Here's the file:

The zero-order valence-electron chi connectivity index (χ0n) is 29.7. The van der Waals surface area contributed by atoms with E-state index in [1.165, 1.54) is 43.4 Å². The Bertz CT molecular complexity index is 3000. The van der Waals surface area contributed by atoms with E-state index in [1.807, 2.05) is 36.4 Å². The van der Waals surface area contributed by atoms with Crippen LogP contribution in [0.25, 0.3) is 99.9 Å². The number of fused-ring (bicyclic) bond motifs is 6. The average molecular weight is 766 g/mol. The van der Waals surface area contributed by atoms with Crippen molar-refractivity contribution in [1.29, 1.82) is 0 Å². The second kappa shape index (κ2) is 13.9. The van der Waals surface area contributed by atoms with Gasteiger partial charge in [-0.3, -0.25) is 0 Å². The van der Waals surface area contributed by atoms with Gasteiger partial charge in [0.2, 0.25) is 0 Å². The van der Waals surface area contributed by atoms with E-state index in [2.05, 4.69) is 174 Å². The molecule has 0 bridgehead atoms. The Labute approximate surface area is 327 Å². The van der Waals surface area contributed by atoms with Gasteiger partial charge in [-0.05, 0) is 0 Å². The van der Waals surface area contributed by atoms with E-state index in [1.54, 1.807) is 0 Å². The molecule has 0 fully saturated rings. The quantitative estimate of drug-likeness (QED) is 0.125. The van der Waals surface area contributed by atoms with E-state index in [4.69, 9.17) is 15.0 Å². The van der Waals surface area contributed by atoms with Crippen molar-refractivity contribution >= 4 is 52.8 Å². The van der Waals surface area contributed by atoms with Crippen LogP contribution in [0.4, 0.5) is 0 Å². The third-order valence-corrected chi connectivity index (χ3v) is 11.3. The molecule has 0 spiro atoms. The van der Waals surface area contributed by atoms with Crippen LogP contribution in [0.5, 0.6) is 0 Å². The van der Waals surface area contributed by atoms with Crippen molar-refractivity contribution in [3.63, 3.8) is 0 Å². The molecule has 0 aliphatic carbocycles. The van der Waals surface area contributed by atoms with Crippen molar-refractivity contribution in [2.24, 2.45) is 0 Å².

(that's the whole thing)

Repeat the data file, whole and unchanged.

The zero-order valence-electron chi connectivity index (χ0n) is 29.7. The van der Waals surface area contributed by atoms with E-state index in [1.165, 1.54) is 43.4 Å². The Bertz CT molecular complexity index is 3000. The van der Waals surface area contributed by atoms with E-state index in [1.807, 2.05) is 36.4 Å². The van der Waals surface area contributed by atoms with Crippen LogP contribution in [0.25, 0.3) is 99.9 Å². The number of fused-ring (bicyclic) bond motifs is 6. The average molecular weight is 766 g/mol. The van der Waals surface area contributed by atoms with Crippen molar-refractivity contribution in [1.29, 1.82) is 0 Å². The second kappa shape index (κ2) is 13.9. The van der Waals surface area contributed by atoms with Gasteiger partial charge in [-0.3, -0.25) is 0 Å². The van der Waals surface area contributed by atoms with Gasteiger partial charge in [0.2, 0.25) is 0 Å². The van der Waals surface area contributed by atoms with E-state index in [2.05, 4.69) is 174 Å². The molecule has 0 bridgehead atoms. The Labute approximate surface area is 327 Å². The van der Waals surface area contributed by atoms with Gasteiger partial charge in [-0.05, 0) is 0 Å². The van der Waals surface area contributed by atoms with E-state index in [1.54, 1.807) is 0 Å². The molecule has 0 fully saturated rings. The quantitative estimate of drug-likeness (QED) is 0.125. The van der Waals surface area contributed by atoms with E-state index in [4.69, 9.17) is 15.0 Å². The van der Waals surface area contributed by atoms with Crippen molar-refractivity contribution >= 4 is 52.8 Å². The van der Waals surface area contributed by atoms with Crippen LogP contribution in [0.4, 0.5) is 0 Å². The third-order valence-corrected chi connectivity index (χ3v) is 11.3. The molecule has 0 spiro atoms. The van der Waals surface area contributed by atoms with Crippen LogP contribution in [0.5, 0.6) is 0 Å². The van der Waals surface area contributed by atoms with Crippen molar-refractivity contribution in [3.63, 3.8) is 0 Å². The molecule has 0 aliphatic carbocycles. The van der Waals surface area contributed by atoms with Crippen molar-refractivity contribution in [2.24, 2.45) is 0 Å².